Pros: Twisted writing, gripping tension filled ending, neat detail in Truman and Glanzman’s rendering of the worm underworld.
Cons: Slightly sexist writing. (But could be just in the interest of the genre.)
Previous Issue: “Chapter 3: Big Worm” (Jonah Hex: Riders of the Worm and Such #3, May 1995)
Upcoming Issue: “Chapter 5: Cataclysm in Worm Town” (Jonah Hex: Riders of the Worm and Such #4, June 1995)
Journey Into Marvel – Part 46
Extremites, historical perspective changes depending upon when it is being looked at.
If, for instance, I was examining WWI in 1963, I might focus on the importance of the Archduke Franz Ferdinand’s assassination in the causation of the war. However, if I was examining the same time frame from the vantage point of my desk in 2014, I might change the focus to the Treaty of Vienna, or even the Napoleonic War.
The literature that we write in the present of our time is the best glimpse into the minds of people who live in that time. This applies best with comics.
Comics are pulpy high consumption mass media. They are structured to appeal to a wide range of people. They often reflect common beliefs and fears of those who write and read them.
The comic descends from cartoonish political satires that were featured in newspapers. They functioned as editorials on politicians and ideas. Over time, these single satirical panels developed into long form narratives which formed whole stories. This heritage has never been more clear then in this Thor adventure.
Today’s issue is a zeitgeist satire of the political events in Cuba during 1962.
The US has always had a very close connection to its island neighbour.
Cuba is ninety nautical miles off the coast of Florida. The island has always been a trade gateway to North America. After the slave uprising in Haiti, the slave trade — the most important industry in the foundation of the US — moved through the Spanish ports of Cuba. Rum and tobacco, essential to 18th Century North America, were first cultivated here. An incident involving an attack on a American frigate, docked in Havanna, inflamed the Spanish-American War. Cuba has always been a major part of American foreign policy.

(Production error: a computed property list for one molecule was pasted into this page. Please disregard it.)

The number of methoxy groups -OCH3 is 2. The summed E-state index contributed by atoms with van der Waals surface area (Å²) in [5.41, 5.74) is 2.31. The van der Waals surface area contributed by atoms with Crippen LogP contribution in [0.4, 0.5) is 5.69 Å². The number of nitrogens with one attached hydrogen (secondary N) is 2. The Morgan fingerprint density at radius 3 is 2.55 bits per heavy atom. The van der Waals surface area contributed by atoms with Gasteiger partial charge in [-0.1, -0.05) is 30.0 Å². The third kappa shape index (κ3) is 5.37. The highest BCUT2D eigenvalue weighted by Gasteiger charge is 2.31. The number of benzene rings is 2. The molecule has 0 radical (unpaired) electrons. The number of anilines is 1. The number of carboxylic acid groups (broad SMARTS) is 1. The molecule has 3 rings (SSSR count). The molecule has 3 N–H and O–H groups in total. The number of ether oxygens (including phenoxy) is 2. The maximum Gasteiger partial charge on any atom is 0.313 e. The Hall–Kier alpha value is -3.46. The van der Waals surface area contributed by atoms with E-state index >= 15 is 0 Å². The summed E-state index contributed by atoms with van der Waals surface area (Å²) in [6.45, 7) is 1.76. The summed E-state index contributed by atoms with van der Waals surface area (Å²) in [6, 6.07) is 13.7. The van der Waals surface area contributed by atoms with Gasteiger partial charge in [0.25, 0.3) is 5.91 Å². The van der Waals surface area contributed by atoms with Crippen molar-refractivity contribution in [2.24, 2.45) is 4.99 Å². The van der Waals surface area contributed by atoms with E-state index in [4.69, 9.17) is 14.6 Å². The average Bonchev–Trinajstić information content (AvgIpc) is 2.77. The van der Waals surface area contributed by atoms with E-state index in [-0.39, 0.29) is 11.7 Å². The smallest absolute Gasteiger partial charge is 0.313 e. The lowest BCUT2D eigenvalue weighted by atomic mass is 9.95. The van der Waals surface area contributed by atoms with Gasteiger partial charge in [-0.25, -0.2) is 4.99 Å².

In 1959, the Communist rebels, under Fidel Castro, forced Baptista, the longtime Cuban president, to leave the island and seek asylum in the United States. Castro installed a Communist government on the island making an anti-Capitalist country only a few hours sail from Miami. Nikita Krushchev, First Secretary of the Soviet Union, opened up an alliance with Castro and a Cold War showdown began.
In 1961, after hasty planning with the CIA (and the Mafia), President John Kennedy ordered an invasion of the island. Called the Bay of Pigs fiasco, it was an utter failure. Those who were not gunned down attacking the island were captured by the regime. Furthermore, the invasion attempt pushed Cuba into the arms of the USSR.
The story is as follows:
In a fictional central American republic, San Diablo, a new communist ‘El Presidente’ has seized control. His name is The Executioner. Note, he is not the later villain known by the same name, these two have no connection. Dr. Don Blake, having returned from his vacation in Norway, hears about the incursion and volunteers to act as a medical liaison. The Executioner orders a MiG jet to destroy the ship of American volunteers. Little does he know that Thor, in the guise of Don Blake, is on board and the Executioner just declared war on America’s favourite Asgardian. After Jane Nelson — Jane Foster’s first appearance, but for some reason, under a different name — is kidnapped by the Executioner, Thor defeats the Communists and San Diablo is once more a friend to the United States.
The story is bland. There is not an exciting moment in the lot of it. It’s obvious, from the outset, that Thor will defeat this moustachioed Latin tyrant because he’s a mortal.
What are guns up against a god?